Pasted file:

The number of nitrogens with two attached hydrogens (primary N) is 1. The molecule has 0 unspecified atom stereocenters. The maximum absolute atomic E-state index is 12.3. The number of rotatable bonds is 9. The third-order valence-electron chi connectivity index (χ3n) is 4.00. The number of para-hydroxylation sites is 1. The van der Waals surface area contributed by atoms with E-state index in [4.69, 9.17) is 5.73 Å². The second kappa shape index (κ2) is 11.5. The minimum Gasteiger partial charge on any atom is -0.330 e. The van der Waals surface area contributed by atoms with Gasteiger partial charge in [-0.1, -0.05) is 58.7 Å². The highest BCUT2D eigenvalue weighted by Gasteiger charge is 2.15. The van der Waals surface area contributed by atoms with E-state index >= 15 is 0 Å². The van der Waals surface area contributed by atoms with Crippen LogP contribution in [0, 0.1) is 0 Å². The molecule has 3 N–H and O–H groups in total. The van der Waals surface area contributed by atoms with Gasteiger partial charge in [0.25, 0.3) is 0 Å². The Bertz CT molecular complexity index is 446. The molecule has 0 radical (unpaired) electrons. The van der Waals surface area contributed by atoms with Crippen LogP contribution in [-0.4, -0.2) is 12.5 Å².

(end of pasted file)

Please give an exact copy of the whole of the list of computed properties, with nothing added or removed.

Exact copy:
The number of nitrogens with two attached hydrogens (primary N) is 1. The molecule has 0 unspecified atom stereocenters. The maximum absolute atomic E-state index is 12.3. The number of rotatable bonds is 9. The third-order valence-electron chi connectivity index (χ3n) is 4.00. The number of para-hydroxylation sites is 1. The van der Waals surface area contributed by atoms with E-state index in [4.69, 9.17) is 5.73 Å². The second kappa shape index (κ2) is 11.5. The minimum Gasteiger partial charge on any atom is -0.330 e. The van der Waals surface area contributed by atoms with Gasteiger partial charge in [-0.1, -0.05) is 58.7 Å². The highest BCUT2D eigenvalue weighted by Gasteiger charge is 2.15. The van der Waals surface area contributed by atoms with E-state index >= 15 is 0 Å². The van der Waals surface area contributed by atoms with Crippen LogP contribution in [0, 0.1) is 0 Å². The molecule has 3 N–H and O–H groups in total. The van der Waals surface area contributed by atoms with Gasteiger partial charge in [0.25, 0.3) is 0 Å². The Bertz CT molecular complexity index is 446. The molecule has 0 radical (unpaired) electrons. The van der Waals surface area contributed by atoms with Crippen LogP contribution in [-0.4, -0.2) is 12.5 Å².